Slavery and the Spirit of Salem - Part 10 of 10 of a series

The ruins of Columbia, South Carolina, 1865
The ruins of Columbia, South Carolina, 1865

Slavery is part of world history, and it is an important part of American history. But slavery is one of the subjects Americans cannot have a frank discussion about. It is too wrapped in emotional, political, and ideological chains. On the subject of slavery, many Americans, especially in the media, academia, and politics, have succumbed to a form of ignorant hysteria comparable to the Salem Witch Trials. If you say anything that contradicts the usual, required extreme image of Southern slavery, you are likely to be shouted down without any consideration of the facts.

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Lessons from Philemon and Preeminent Bible Scholars - Part 9 of a series of 10.

Matthew Henry (1662-1714). Exposition of the Old and New Testaments (1708–10). Still one of the most trusted Bible Commentaries
Matthew Henry (1662-1714). Exposition of the Old and New Testaments (1708–10). Still one of the most trusted Bible Commentaries

According to the commentary of the highly esteemed Rev. Matthew Henry (1662-1714) on Paul’s Epistle to Philemon [written about 60 AD], Philemon was probably a minister of the Church at Colossae. The church there met at his home. Philemon had a servant (slave) named Onesimus, who having stolen goods from him, fled and eventually came to Rome. By God’s Providence, there Onesimus came under the influence and preaching of Paul, then a prisoner for preaching the Gospel. Onesimus became a Christian and ministered to Paul’s needs in prison.

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s2smodern

Uncle Tom’s Cabin, the Curse of Canaan, and the Golden Rule - Part 8 of a Series of 10

Harriet Beecher Stowe - Author of Uncle Tom’s Cabin, 1852
Harriet Beecher Stowe - Author of Uncle Tom’s Cabin, 1852

Harriet Beecher Stowe’s famous fictional work Uncle Tom’s Cabin was first published in an abolitionist newspaper, The National Era, in 45 parts from June 5, 1851 to April 1, 1852. The novel was promptly published on March, 20, 1852, and immediately met with tremendous success and acclaim. Mrs. Stowe met with President Abraham Lincoln in the White House on November 25, 1862. According to her and a daughter, it was a “very funny” and “droll” interview.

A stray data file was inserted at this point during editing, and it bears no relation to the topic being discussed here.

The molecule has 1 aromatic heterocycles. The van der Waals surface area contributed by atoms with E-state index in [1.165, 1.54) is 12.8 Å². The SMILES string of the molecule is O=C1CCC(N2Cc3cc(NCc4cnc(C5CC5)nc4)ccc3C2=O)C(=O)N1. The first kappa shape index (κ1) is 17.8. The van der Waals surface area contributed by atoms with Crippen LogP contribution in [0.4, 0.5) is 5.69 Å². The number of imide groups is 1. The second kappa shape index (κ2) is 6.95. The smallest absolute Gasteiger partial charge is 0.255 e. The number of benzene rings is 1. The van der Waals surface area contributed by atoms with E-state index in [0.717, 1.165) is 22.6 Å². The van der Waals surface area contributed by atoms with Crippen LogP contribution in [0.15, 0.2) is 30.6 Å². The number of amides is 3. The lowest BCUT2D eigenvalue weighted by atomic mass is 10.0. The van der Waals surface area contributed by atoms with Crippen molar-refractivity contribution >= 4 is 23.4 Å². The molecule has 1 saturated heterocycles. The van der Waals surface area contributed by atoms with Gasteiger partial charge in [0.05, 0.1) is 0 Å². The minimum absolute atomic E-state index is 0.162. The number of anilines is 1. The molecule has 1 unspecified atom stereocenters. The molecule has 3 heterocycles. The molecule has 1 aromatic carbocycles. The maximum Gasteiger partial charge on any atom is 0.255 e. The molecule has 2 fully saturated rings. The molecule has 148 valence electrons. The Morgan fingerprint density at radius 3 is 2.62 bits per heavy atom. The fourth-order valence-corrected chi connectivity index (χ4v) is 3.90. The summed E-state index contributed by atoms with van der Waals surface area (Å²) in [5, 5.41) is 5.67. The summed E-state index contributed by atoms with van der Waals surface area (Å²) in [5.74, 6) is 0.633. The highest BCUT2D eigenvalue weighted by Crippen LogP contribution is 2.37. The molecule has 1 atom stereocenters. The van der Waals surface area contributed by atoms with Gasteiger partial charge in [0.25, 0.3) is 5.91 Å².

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Slave Narratives, John Beckwith, Cary, NC

N.C. District:

No. 2, part 1

Worker:

Mary A. Hicks

   

No. Words:

341

Subject:

WHEN THE YANKEES CAME

Person Interviewed:

John Beckwith

Editor:

Daisy Bailey Waitt

Part 1 Pages 88-90

Library of Congress

Date of interview/photo approximately May/June 1937

An Interview with John Beckwith 83, of Cary.

I reckon dat I wuz 'bout nine years old at de surrender, but we warn't happy an' we stayed on dar till my parents died. My pappy wuz named Green an' my mammy wuz named Molly, an' we belonged ter Mr. Joe Edwards, Mr. Marion Gully, an' Mr. Hilliard Beckwith, as de missus married all of 'em. Dar wuz twenty-one other slaves, an' we got beat ever' onct in a while.

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s2smodern

The Slave Narratives - Part 7 of a Series of 10

John Beckwith, 83, of Cary, NC, former slave, in 1937. “I reckon dat I wuz ‘bout nine years old at de surrender…I wuz happy den as I thinks back of it, until dem Yankees come.”
John Beckwith, 83, of Cary, NC, former slave, in 1937. “I reckon dat I wuz ‘bout nine years old at de surrender…I wuz happy den as I thinks back of it, until dem Yankees come.”

As part of the Federal Writer’s Project during the Great Depression, the Roosevelt Administration employed scores of journalists to interview former slaves and record verbatim (and in dialect) their memories of slavery. From 1936 to 1938 about 2, 300 former slaves were interviewed, most of whom were delighted to tell about “slavery times.”  In 1941, these systematically designed interviews were published by state in a multi-volume series called The Slave Narratives.

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s2smodern